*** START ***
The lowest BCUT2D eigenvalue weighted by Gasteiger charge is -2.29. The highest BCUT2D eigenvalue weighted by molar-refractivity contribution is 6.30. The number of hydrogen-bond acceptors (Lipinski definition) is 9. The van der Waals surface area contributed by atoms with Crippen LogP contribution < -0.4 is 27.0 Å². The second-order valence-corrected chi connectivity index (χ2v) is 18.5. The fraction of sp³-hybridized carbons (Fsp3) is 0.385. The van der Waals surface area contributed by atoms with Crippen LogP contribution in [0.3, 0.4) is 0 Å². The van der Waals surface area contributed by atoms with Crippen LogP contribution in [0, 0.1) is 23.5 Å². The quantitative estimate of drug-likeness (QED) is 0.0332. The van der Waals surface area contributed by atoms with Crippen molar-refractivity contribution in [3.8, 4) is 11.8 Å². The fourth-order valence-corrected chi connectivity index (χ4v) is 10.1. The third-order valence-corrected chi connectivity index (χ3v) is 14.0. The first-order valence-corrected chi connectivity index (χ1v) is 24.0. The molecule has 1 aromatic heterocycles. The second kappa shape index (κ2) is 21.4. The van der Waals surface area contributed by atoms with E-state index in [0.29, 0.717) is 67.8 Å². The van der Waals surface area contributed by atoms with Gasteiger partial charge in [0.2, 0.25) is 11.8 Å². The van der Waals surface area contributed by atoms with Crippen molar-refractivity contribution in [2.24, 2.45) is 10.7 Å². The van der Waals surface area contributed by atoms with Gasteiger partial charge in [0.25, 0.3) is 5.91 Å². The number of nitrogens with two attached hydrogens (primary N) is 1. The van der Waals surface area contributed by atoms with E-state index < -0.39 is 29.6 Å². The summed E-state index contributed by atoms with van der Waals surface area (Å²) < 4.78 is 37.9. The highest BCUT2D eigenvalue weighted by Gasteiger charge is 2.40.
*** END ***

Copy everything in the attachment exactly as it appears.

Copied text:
The lowest BCUT2D eigenvalue weighted by Gasteiger charge is -2.29. The highest BCUT2D eigenvalue weighted by molar-refractivity contribution is 6.30. The number of hydrogen-bond acceptors (Lipinski definition) is 9. The van der Waals surface area contributed by atoms with Crippen LogP contribution < -0.4 is 27.0 Å². The second-order valence-corrected chi connectivity index (χ2v) is 18.5. The fraction of sp³-hybridized carbons (Fsp3) is 0.385. The van der Waals surface area contributed by atoms with Crippen LogP contribution in [0.3, 0.4) is 0 Å². The van der Waals surface area contributed by atoms with Crippen LogP contribution in [0, 0.1) is 23.5 Å². The quantitative estimate of drug-likeness (QED) is 0.0332. The van der Waals surface area contributed by atoms with Crippen molar-refractivity contribution in [3.8, 4) is 11.8 Å². The fourth-order valence-corrected chi connectivity index (χ4v) is 10.1. The third-order valence-corrected chi connectivity index (χ3v) is 14.0. The first-order valence-corrected chi connectivity index (χ1v) is 24.0. The molecule has 1 aromatic heterocycles. The second kappa shape index (κ2) is 21.4. The van der Waals surface area contributed by atoms with E-state index in [0.29, 0.717) is 67.8 Å². The van der Waals surface area contributed by atoms with Gasteiger partial charge in [0.2, 0.25) is 11.8 Å². The van der Waals surface area contributed by atoms with Crippen molar-refractivity contribution in [2.24, 2.45) is 10.7 Å². The van der Waals surface area contributed by atoms with Gasteiger partial charge in [0.25, 0.3) is 5.91 Å². The number of nitrogens with two attached hydrogens (primary N) is 1. The van der Waals surface area contributed by atoms with E-state index < -0.39 is 29.6 Å². The summed E-state index contributed by atoms with van der Waals surface area (Å²) < 4.78 is 37.9. The highest BCUT2D eigenvalue weighted by Gasteiger charge is 2.40.